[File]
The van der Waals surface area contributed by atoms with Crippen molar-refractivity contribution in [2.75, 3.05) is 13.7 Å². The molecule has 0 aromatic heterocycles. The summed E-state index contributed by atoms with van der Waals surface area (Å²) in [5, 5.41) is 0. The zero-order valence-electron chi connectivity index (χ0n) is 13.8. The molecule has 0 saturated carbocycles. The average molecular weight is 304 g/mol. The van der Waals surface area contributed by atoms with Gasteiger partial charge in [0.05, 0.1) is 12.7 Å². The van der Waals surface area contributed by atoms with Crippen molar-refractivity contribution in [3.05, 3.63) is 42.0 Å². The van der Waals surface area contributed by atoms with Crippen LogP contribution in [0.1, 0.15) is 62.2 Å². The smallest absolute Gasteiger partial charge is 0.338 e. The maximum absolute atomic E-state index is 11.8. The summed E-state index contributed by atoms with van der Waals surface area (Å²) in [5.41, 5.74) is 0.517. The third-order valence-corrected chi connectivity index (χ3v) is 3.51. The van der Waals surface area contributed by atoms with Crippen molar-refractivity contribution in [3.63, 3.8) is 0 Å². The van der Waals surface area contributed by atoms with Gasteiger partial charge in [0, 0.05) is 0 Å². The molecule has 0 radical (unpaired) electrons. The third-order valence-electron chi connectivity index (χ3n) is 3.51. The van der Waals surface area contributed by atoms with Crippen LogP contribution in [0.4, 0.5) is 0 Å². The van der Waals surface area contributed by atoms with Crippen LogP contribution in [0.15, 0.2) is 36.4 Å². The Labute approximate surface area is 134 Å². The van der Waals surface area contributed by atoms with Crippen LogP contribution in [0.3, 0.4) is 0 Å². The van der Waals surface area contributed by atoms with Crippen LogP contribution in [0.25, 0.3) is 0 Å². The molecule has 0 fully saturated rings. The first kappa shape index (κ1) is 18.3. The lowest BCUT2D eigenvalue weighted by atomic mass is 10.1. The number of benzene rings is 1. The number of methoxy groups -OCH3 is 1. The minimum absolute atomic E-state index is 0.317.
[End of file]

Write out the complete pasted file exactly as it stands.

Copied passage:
The van der Waals surface area contributed by atoms with Crippen molar-refractivity contribution in [2.75, 3.05) is 13.7 Å². The molecule has 0 aromatic heterocycles. The summed E-state index contributed by atoms with van der Waals surface area (Å²) in [5, 5.41) is 0. The zero-order valence-electron chi connectivity index (χ0n) is 13.8. The molecule has 0 saturated carbocycles. The average molecular weight is 304 g/mol. The van der Waals surface area contributed by atoms with Gasteiger partial charge in [0.05, 0.1) is 12.7 Å². The van der Waals surface area contributed by atoms with Crippen molar-refractivity contribution in [3.05, 3.63) is 42.0 Å². The van der Waals surface area contributed by atoms with Crippen LogP contribution in [0.1, 0.15) is 62.2 Å². The smallest absolute Gasteiger partial charge is 0.338 e. The maximum absolute atomic E-state index is 11.8. The summed E-state index contributed by atoms with van der Waals surface area (Å²) in [5.41, 5.74) is 0.517. The third-order valence-corrected chi connectivity index (χ3v) is 3.51. The van der Waals surface area contributed by atoms with Crippen molar-refractivity contribution in [3.63, 3.8) is 0 Å². The van der Waals surface area contributed by atoms with Gasteiger partial charge in [0, 0.05) is 0 Å². The molecule has 0 radical (unpaired) electrons. The third-order valence-electron chi connectivity index (χ3n) is 3.51. The van der Waals surface area contributed by atoms with Crippen LogP contribution in [0.4, 0.5) is 0 Å². The van der Waals surface area contributed by atoms with Crippen LogP contribution in [0.15, 0.2) is 36.4 Å². The Labute approximate surface area is 134 Å². The van der Waals surface area contributed by atoms with Crippen LogP contribution in [0.3, 0.4) is 0 Å². The van der Waals surface area contributed by atoms with Crippen LogP contribution in [0.25, 0.3) is 0 Å². The molecule has 0 fully saturated rings. The first kappa shape index (κ1) is 18.3. The lowest BCUT2D eigenvalue weighted by atomic mass is 10.1. The number of benzene rings is 1. The number of methoxy groups -OCH3 is 1. The minimum absolute atomic E-state index is 0.317.